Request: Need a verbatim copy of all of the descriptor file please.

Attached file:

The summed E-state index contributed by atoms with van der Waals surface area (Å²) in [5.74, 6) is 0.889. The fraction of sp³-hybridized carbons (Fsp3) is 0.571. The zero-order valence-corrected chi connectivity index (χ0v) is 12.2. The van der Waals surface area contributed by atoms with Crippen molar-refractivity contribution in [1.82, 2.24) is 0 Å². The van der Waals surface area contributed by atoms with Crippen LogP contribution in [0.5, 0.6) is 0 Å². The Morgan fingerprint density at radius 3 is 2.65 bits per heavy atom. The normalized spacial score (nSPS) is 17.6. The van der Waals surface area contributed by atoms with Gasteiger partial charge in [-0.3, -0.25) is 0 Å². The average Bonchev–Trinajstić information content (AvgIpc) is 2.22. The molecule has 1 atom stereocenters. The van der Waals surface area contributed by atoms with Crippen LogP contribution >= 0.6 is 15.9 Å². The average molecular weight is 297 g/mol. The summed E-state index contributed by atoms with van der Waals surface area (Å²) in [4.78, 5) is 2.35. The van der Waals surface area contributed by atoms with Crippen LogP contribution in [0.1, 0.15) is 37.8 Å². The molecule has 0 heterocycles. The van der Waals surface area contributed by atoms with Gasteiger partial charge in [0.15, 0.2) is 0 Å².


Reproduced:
The summed E-state index contributed by atoms with van der Waals surface area (Å²) in [5.74, 6) is 0.889. The fraction of sp³-hybridized carbons (Fsp3) is 0.571. The zero-order valence-corrected chi connectivity index (χ0v) is 12.2. The van der Waals surface area contributed by atoms with Crippen molar-refractivity contribution in [1.82, 2.24) is 0 Å². The van der Waals surface area contributed by atoms with Crippen LogP contribution in [0.5, 0.6) is 0 Å². The Morgan fingerprint density at radius 3 is 2.65 bits per heavy atom. The normalized spacial score (nSPS) is 17.6. The van der Waals surface area contributed by atoms with Gasteiger partial charge in [-0.3, -0.25) is 0 Å². The average Bonchev–Trinajstić information content (AvgIpc) is 2.22. The molecule has 1 atom stereocenters. The van der Waals surface area contributed by atoms with Crippen LogP contribution >= 0.6 is 15.9 Å². The average molecular weight is 297 g/mol. The summed E-state index contributed by atoms with van der Waals surface area (Å²) in [4.78, 5) is 2.35. The van der Waals surface area contributed by atoms with Crippen LogP contribution in [0.1, 0.15) is 37.8 Å². The molecule has 0 heterocycles. The van der Waals surface area contributed by atoms with Gasteiger partial charge in [0.15, 0.2) is 0 Å².